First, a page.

> --What project management software are you using?

Semantic MediaWiki, xSiteable

> --What made you choose the system?

Most project management software is written by geeks, not for humans. They
all propose some methodology to go with their model, but either their model
is inflexible (and crashing with yours), or it is so flexible that any tool
might do the trick. Also, they are notoriously hard to configure on a
cumulative scale of the people involved. Also, people hate putting in their
data, so most software, even if they might just do the trick, fails for
human reasons.

So, a simple wiki with some added ontology cruff, and xSiteable delivering
semantics and widgets across all people is enough. Simple todo's beat
complex task management every time.

> --Has the system met all of your needs? If not, where does it fail?

It only fails when we need average to higher degree of data, again, a human
problem. Oh, and it sometimes fails because the MediaWiki GUI sucks for
non-geeks. I think Confluence is better and overal pretty good.

> --Overall opinions?

I could write you a sonnett or two, but I have very little trust in
software helping much in project management (after having tried them all
over a span of 20 years). A joint platform for documentation (and for
heavens' sake, choose a Wiki that has a usable interface!)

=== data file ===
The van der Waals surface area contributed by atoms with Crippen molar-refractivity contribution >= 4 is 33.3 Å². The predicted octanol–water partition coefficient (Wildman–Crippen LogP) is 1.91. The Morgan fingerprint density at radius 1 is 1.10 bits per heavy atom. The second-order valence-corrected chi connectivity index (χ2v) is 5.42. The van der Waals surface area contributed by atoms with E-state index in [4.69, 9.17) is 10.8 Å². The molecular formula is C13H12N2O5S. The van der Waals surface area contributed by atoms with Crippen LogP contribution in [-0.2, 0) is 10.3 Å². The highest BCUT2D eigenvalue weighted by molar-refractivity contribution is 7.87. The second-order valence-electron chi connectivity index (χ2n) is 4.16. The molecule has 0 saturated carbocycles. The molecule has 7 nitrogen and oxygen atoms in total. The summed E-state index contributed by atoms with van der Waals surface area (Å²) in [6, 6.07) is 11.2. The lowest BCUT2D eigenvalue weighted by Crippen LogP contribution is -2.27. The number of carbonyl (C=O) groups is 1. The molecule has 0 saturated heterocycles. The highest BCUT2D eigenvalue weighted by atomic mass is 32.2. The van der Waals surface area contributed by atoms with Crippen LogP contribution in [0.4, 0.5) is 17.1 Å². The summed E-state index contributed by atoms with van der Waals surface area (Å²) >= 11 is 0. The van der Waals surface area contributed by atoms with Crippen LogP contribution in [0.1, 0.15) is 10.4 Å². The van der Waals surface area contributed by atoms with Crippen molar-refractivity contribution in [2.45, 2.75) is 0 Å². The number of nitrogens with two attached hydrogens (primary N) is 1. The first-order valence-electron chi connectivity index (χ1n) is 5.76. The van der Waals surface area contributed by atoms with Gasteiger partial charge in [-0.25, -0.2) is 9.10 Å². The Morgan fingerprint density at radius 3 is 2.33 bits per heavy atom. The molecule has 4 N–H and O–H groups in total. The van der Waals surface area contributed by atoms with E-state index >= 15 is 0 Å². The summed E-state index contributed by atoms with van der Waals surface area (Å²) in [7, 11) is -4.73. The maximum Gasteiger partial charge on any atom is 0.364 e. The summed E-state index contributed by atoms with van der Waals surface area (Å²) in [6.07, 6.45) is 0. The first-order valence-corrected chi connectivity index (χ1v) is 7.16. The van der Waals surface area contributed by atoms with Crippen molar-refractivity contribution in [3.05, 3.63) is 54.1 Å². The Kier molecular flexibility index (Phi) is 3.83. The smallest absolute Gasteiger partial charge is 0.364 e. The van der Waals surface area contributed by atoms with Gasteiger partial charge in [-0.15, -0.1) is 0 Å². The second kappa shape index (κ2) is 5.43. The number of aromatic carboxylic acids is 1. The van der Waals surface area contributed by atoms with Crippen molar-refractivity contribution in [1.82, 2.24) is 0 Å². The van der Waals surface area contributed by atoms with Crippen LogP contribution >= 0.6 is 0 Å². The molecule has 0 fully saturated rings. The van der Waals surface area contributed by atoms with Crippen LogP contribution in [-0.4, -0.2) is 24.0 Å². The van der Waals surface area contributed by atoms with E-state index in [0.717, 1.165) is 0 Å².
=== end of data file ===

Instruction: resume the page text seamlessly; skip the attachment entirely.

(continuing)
In fact, you'd be *far* better off getting "Making stuff happen" by Scott
Berkun (,
the best book I ever got. Honest, I'm not affiliated. :)

> --What systems did you evaluate and decide not to recommend?

Hmm, I think I've tried too many. I'm sure there's software out there that
doesn't suck (ie. I hear good things about a few here and there), but far
too often do I see this usability parred with human engagement problem crop
up and ruin the best of software packages.

> Any information would be great!

Sorry to be so glum. I'm more happy with simpler approaches such as
"project on a page" (ie. one Wiki page with short description, people,
contacts, goals, and progress) and more agile ways of dealing with
requirements and development (reduces the need for approved paper, easier
to roll back bad decisions, etc.). The closest I get to a Gant chart is
that one of our vendors insists on sending me one every now and then,
despite that he has to come into the office and explain it to people every
single time.

In other words; use software to document and drive forward, never use
software to measure progress and estimates.


Alex (disgruntled ex-beliver in project management software)